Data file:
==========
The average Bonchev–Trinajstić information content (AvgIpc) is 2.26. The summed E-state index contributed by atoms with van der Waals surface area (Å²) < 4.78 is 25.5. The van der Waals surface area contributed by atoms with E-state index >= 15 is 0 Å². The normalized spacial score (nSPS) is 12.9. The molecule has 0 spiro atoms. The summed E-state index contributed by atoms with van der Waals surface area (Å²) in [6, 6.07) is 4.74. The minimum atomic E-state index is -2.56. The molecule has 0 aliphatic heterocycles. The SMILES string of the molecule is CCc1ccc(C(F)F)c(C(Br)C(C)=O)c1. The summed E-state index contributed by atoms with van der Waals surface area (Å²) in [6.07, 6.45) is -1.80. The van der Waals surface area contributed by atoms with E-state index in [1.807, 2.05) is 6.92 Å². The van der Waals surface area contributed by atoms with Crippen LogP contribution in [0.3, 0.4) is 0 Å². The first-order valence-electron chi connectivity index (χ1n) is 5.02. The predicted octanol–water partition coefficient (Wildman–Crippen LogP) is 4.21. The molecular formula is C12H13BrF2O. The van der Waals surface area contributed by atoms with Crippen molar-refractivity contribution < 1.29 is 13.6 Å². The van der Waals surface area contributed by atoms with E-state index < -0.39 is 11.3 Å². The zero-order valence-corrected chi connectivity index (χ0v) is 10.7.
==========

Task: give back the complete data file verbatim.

The average Bonchev–Trinajstić information content (AvgIpc) is 2.26. The summed E-state index contributed by atoms with van der Waals surface area (Å²) < 4.78 is 25.5. The van der Waals surface area contributed by atoms with E-state index >= 15 is 0 Å². The normalized spacial score (nSPS) is 12.9. The molecule has 0 spiro atoms. The summed E-state index contributed by atoms with van der Waals surface area (Å²) in [6, 6.07) is 4.74. The minimum atomic E-state index is -2.56. The molecule has 0 aliphatic heterocycles. The SMILES string of the molecule is CCc1ccc(C(F)F)c(C(Br)C(C)=O)c1. The summed E-state index contributed by atoms with van der Waals surface area (Å²) in [6.07, 6.45) is -1.80. The van der Waals surface area contributed by atoms with E-state index in [1.807, 2.05) is 6.92 Å². The van der Waals surface area contributed by atoms with Crippen LogP contribution in [0.3, 0.4) is 0 Å². The first-order valence-electron chi connectivity index (χ1n) is 5.02. The predicted octanol–water partition coefficient (Wildman–Crippen LogP) is 4.21. The molecular formula is C12H13BrF2O. The van der Waals surface area contributed by atoms with Crippen molar-refractivity contribution < 1.29 is 13.6 Å². The van der Waals surface area contributed by atoms with E-state index < -0.39 is 11.3 Å². The zero-order valence-corrected chi connectivity index (χ0v) is 10.7.